21 June, 2021


Shades of pacifism and fatigue on a canvas of violence

Anupam Nath
India’s Northeast, which now officially includes the eighth state of Sikkim, has the dubious distinction of being home to Asia’s longest-running insurgency. The Nagas under A.Z. Phizo began an insurrection against the newly-formed Indian nation way back in 1956. Since then, it has spawned dozens of similar protests across the region, built around a sense of alienation and ethnic-cultural difference, that stay on the periphery of national consciousness. At last count, there were 30-odd banned insurgent groups in the region. Through the ’90s, some 11,000 died in insurgency-hit Assam, Manipur, Tripura and Nagaland.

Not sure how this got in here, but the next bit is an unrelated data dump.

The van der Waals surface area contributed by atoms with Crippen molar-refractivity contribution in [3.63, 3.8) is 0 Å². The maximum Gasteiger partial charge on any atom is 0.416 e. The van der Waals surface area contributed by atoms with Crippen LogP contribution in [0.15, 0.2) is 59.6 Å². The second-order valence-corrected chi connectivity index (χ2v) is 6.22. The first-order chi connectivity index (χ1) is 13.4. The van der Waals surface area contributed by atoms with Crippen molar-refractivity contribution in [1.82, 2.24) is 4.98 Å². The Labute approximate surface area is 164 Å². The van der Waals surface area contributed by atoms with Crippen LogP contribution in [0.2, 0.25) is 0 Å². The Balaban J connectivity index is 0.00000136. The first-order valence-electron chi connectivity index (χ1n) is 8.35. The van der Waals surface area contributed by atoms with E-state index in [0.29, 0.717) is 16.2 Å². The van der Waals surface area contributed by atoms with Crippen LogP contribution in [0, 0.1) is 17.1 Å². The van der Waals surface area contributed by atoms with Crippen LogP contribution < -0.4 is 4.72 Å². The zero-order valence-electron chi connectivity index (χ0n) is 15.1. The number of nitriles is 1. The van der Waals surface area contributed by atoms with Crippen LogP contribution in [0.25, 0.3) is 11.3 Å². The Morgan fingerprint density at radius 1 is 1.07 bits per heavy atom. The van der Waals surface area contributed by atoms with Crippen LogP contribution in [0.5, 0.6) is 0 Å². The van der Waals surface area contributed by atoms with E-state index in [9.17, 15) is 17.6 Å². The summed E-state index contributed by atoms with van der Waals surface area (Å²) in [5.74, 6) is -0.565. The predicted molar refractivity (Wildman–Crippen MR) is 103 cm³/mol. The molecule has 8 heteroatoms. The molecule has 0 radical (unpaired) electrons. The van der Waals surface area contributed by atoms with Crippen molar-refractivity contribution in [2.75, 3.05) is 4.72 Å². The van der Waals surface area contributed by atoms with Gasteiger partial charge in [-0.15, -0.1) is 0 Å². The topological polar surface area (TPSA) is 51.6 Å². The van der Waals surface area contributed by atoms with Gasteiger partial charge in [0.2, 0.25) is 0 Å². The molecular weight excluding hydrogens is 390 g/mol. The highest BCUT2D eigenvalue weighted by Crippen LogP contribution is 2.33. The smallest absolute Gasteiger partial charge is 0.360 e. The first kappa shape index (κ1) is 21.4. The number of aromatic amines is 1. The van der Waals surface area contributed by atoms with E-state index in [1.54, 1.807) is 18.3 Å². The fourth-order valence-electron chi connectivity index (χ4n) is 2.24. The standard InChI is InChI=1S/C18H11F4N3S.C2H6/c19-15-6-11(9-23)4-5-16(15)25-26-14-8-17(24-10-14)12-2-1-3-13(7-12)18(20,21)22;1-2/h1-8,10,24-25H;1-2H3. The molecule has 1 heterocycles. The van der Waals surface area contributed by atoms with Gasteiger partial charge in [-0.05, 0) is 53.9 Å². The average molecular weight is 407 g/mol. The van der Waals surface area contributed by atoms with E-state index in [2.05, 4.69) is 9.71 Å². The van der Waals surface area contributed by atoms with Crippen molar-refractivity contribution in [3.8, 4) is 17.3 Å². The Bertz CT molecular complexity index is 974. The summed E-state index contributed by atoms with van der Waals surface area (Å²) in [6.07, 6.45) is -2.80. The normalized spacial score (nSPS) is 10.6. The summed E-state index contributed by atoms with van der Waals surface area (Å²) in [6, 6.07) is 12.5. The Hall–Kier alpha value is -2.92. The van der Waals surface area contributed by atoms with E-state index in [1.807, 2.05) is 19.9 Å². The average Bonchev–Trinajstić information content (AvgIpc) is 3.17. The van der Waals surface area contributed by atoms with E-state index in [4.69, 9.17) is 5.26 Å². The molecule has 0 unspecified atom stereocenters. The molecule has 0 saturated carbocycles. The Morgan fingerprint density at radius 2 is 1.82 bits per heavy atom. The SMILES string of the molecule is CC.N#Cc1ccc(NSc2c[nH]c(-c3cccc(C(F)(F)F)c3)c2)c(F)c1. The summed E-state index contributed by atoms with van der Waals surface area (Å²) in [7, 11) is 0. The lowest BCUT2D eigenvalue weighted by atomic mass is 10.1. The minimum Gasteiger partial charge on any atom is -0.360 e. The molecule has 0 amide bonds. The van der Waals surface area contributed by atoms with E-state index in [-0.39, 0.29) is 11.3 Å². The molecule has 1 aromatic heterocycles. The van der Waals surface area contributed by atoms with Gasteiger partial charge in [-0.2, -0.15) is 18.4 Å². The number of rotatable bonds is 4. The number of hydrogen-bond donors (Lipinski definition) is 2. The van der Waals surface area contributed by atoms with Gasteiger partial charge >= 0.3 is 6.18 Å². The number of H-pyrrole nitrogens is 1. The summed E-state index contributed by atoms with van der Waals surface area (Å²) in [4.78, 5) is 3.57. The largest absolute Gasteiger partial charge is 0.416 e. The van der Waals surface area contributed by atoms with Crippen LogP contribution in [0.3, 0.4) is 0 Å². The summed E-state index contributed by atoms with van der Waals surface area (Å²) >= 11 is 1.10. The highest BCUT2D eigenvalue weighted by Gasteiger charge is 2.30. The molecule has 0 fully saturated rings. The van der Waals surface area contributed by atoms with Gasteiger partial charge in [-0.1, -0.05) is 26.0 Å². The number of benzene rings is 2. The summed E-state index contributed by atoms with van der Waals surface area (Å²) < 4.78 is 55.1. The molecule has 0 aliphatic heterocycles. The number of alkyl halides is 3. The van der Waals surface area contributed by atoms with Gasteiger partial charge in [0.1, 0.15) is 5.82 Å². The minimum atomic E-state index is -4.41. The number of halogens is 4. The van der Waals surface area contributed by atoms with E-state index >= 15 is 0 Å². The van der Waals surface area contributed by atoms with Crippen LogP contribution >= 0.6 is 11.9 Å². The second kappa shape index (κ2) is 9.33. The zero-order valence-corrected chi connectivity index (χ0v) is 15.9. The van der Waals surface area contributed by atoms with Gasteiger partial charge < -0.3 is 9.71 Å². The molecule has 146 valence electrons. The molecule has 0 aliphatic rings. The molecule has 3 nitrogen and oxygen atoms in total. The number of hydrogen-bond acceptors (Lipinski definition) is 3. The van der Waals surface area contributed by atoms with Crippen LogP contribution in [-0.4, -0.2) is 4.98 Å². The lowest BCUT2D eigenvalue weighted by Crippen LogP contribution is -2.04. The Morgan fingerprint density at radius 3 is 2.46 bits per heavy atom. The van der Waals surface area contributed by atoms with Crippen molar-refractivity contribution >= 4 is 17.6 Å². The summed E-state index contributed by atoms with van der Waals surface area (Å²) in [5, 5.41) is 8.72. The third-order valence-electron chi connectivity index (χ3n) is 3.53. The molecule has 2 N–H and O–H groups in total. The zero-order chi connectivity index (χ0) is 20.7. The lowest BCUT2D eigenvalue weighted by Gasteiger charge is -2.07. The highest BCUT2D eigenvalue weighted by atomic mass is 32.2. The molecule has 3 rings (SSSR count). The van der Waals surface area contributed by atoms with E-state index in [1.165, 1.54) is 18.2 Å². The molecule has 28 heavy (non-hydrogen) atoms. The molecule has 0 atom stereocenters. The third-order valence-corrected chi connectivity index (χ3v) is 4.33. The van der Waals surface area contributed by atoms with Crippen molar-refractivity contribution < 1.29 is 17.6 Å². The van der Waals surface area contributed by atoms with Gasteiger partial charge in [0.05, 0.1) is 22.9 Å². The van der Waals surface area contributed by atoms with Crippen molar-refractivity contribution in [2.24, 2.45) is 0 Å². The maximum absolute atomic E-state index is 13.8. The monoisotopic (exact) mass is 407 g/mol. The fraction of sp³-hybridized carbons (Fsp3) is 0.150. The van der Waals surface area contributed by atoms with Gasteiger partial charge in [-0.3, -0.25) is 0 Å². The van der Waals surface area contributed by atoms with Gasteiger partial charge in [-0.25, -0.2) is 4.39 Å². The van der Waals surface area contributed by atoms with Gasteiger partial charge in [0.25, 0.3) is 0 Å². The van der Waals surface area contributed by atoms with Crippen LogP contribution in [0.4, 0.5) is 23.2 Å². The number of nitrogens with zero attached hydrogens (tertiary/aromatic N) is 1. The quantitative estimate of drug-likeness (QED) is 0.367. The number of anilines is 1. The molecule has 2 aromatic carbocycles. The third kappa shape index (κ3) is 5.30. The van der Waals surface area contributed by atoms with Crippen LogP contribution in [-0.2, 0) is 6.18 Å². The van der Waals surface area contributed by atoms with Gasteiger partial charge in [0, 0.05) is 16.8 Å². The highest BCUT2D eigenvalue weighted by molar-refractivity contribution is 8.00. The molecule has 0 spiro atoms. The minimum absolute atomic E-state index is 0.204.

Going strictly by numbers, Assam continues to bleed most. Till end-September, over 300 people had been killed this year. But numbers can be deceptive. Unlike the mid-’90s, insurgency no longer dominates headlines or people’s lives, which must be worrying for the two big outfits here, the ULFA and the NDFB. The Bodos are trapped in a seemingly intractable turf war against mainstream Assamese and ‘outsiders’ such as the Bengalis and even tea estate...

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